• take your own reusable food container to the cafe or supermarket (again, you will often receive a discount for using your own container)
  • or again, take a few minutes to dine in using a real plate

Instead of single use plastic cling film / glad wrap

  • use a beeswax wrap to wrap your food in – you can use small ones for covering the ends of cucumbers or lemon slices in the fridge and larger wraps for your sandwiches etc.
  • or use your own reusable food container

Instead of single use produce bags

  • take your own lightweight bags to the supermarket for filling from the food dispensers and the fruit and vegetable aisles

Instead of single use plastic cutlery

  • carry a reusable spork in your bag, ready to use (some brands even provide a handy carry case)
  • or why not just carry a fork from your drawer at home?!

For now, let me leave you with determination to use less single use plastic and one of my favourite quotes from the wonderful Dr Jane Goodall:

“We all make a difference. We have to decide what kind of difference we want to make.”

8 thoughts on “It’s time, let’s do it!

  1. I do well on most of the points above but still manage to acquire a lot of packaging waste through shopping. How to persuade the local supermarket to offer an alternative to the usual over-packaged products?

    1. Hi Les,

      Thanks for your support and your comment. You are not alone, so many people feel really frustrated by the supermarkets and what they stock. It looks like you are in the UK, which is a great place to be to help affect local and national change at the moment. There is so much mainstream media coverage about the plastics problem there at the moment and Theresa May is doing a great job by challenging companies to change their ways.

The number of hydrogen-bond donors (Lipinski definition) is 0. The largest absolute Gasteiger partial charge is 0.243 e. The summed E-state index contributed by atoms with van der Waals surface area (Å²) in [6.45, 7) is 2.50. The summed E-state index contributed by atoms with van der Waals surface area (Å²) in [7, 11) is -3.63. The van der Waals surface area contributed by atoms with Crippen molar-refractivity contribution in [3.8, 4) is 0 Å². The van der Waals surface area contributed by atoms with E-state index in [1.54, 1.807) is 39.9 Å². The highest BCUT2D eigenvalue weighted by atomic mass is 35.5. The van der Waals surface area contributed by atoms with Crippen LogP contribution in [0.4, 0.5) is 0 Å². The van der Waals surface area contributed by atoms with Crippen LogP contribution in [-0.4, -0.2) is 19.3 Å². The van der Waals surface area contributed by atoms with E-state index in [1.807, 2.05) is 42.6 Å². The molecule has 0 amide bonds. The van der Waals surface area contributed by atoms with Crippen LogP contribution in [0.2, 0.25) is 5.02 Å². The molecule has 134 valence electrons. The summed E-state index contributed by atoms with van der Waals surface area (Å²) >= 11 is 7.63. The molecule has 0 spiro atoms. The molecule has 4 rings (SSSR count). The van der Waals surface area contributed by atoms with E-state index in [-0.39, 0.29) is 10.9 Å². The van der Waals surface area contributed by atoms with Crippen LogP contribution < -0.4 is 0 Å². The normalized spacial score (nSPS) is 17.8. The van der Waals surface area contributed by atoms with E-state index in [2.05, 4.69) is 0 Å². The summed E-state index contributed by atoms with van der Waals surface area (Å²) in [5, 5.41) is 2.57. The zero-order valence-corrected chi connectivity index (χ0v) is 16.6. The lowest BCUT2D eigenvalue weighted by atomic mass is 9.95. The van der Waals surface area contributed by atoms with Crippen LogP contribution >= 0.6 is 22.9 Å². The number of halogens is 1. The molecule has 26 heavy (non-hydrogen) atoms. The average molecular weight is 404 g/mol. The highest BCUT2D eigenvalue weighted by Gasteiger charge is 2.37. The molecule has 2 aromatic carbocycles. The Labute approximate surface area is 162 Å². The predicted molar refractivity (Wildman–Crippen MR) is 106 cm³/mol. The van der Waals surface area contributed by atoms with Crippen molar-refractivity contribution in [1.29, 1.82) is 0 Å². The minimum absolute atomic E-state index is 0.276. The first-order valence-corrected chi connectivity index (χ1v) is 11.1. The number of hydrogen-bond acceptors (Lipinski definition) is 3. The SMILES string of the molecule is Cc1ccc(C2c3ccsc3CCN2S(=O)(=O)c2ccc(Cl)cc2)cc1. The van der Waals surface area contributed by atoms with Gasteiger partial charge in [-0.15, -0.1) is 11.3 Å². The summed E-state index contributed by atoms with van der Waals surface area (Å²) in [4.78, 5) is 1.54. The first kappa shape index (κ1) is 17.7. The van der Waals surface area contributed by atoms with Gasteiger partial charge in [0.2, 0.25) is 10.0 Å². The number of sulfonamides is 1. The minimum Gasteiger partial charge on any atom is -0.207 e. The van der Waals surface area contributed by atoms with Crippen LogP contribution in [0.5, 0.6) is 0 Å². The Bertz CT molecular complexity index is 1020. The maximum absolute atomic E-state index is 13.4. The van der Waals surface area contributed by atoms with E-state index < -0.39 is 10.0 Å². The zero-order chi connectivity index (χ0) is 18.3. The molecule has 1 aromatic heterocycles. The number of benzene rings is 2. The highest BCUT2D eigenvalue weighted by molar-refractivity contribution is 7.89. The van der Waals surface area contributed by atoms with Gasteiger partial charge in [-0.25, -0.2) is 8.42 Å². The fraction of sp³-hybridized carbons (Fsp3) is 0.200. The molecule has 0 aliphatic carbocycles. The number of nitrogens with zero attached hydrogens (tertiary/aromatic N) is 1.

There is a great organisation called City to Sea http://www.citytosea.org.uk whose work you might be interested in too. They campaign for less plastic in UK shops and are an organisation that I donate to on an ongoing basis. For example, one of their campaigns has been instrumental in persuading companies to stop producing ear buds with plastic sticks. I realise this doesn’t help you immediately with your supermarket frustrations.

      Here is a link to change.org petitions about supermarket plastic packaging.

      Thank you for making me think. I am going to list links to some petitions like this on my website, to help people take action.

      Another course of action with social media is to start a discussion on your local area’s community facebook page, tagging your local supermarkets and asking them to use less plastic packaging and to install more produce dispensers, with paper bags for customers. I find that companies are very quick to react to being tagged in social media posts and will react if they see lots of support for an idea. Obviously, emailing the local branch manager and national CEO is a good plan too. Better still, if you have children, get them to write – it’s amazing how much of a reaction children can get!

      I hope this has given you a few ideas. Most important of all, don’t lose faith. You are part of an exponentially awakening population who care and are creating waves of change across the world. And in the meantime, do as best as you can with the resources you have available to you.

      Thanks again for getting in touch and do stay in touch.

      With very best wishes, Libby

      1. Hi Libby,
        Thanks for your reply, which has made me more determined to do what I can to make a contribution to this important work.
        Yes, I live in northeast England and there definitely is a growing momentum in the country to confront the irresponsible way we deal with plastics, especially following the recent Blue Planet II series. Let’s hope it’s not a passing fad.
        So now I’m going to take your advice and get active with my local village, starting with the Facebook page, and look at ways of putting pressure on the local shops.